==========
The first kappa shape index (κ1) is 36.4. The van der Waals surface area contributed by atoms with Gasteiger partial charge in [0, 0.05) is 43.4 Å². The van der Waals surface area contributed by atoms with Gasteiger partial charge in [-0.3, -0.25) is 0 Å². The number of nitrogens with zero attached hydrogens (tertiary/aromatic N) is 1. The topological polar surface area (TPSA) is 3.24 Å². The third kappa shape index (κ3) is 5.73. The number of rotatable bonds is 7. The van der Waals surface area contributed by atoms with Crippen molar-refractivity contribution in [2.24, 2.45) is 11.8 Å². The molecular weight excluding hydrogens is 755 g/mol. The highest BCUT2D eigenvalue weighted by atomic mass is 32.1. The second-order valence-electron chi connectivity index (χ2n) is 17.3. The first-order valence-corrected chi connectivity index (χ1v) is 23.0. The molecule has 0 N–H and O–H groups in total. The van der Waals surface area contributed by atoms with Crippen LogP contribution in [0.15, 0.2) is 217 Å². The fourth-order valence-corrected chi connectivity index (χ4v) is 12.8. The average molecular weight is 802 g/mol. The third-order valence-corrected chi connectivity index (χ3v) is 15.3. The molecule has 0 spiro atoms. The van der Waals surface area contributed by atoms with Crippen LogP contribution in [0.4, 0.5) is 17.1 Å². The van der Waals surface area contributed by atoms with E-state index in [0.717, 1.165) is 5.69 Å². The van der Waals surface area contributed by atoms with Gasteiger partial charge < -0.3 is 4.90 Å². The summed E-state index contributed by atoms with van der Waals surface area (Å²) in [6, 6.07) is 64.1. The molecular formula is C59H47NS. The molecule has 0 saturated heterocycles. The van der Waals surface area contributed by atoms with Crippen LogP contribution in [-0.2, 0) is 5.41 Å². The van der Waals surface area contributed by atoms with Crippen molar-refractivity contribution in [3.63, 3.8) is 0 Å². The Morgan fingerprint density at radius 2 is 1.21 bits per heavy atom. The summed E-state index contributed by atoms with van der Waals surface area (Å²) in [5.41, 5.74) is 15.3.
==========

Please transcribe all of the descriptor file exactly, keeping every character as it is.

The first kappa shape index (κ1) is 36.4. The van der Waals surface area contributed by atoms with Gasteiger partial charge in [0, 0.05) is 43.4 Å². The van der Waals surface area contributed by atoms with Gasteiger partial charge in [-0.3, -0.25) is 0 Å². The number of nitrogens with zero attached hydrogens (tertiary/aromatic N) is 1. The topological polar surface area (TPSA) is 3.24 Å². The third kappa shape index (κ3) is 5.73. The number of rotatable bonds is 7. The van der Waals surface area contributed by atoms with Crippen molar-refractivity contribution in [2.24, 2.45) is 11.8 Å². The molecular weight excluding hydrogens is 755 g/mol. The highest BCUT2D eigenvalue weighted by atomic mass is 32.1. The second-order valence-electron chi connectivity index (χ2n) is 17.3. The first-order valence-corrected chi connectivity index (χ1v) is 23.0. The molecule has 0 N–H and O–H groups in total. The van der Waals surface area contributed by atoms with Crippen LogP contribution in [0.15, 0.2) is 217 Å². The fourth-order valence-corrected chi connectivity index (χ4v) is 12.8. The average molecular weight is 802 g/mol. The third-order valence-corrected chi connectivity index (χ3v) is 15.3. The molecule has 0 spiro atoms. The van der Waals surface area contributed by atoms with Crippen LogP contribution in [0.4, 0.5) is 17.1 Å². The van der Waals surface area contributed by atoms with E-state index in [0.717, 1.165) is 5.69 Å². The van der Waals surface area contributed by atoms with Gasteiger partial charge < -0.3 is 4.90 Å². The summed E-state index contributed by atoms with van der Waals surface area (Å²) in [6, 6.07) is 64.1. The molecular formula is C59H47NS. The molecule has 0 saturated heterocycles. The van der Waals surface area contributed by atoms with Crippen LogP contribution in [-0.2, 0) is 5.41 Å². The van der Waals surface area contributed by atoms with Crippen molar-refractivity contribution in [3.63, 3.8) is 0 Å². The Morgan fingerprint density at radius 2 is 1.21 bits per heavy atom. The summed E-state index contributed by atoms with van der Waals surface area (Å²) in [5.41, 5.74) is 15.3.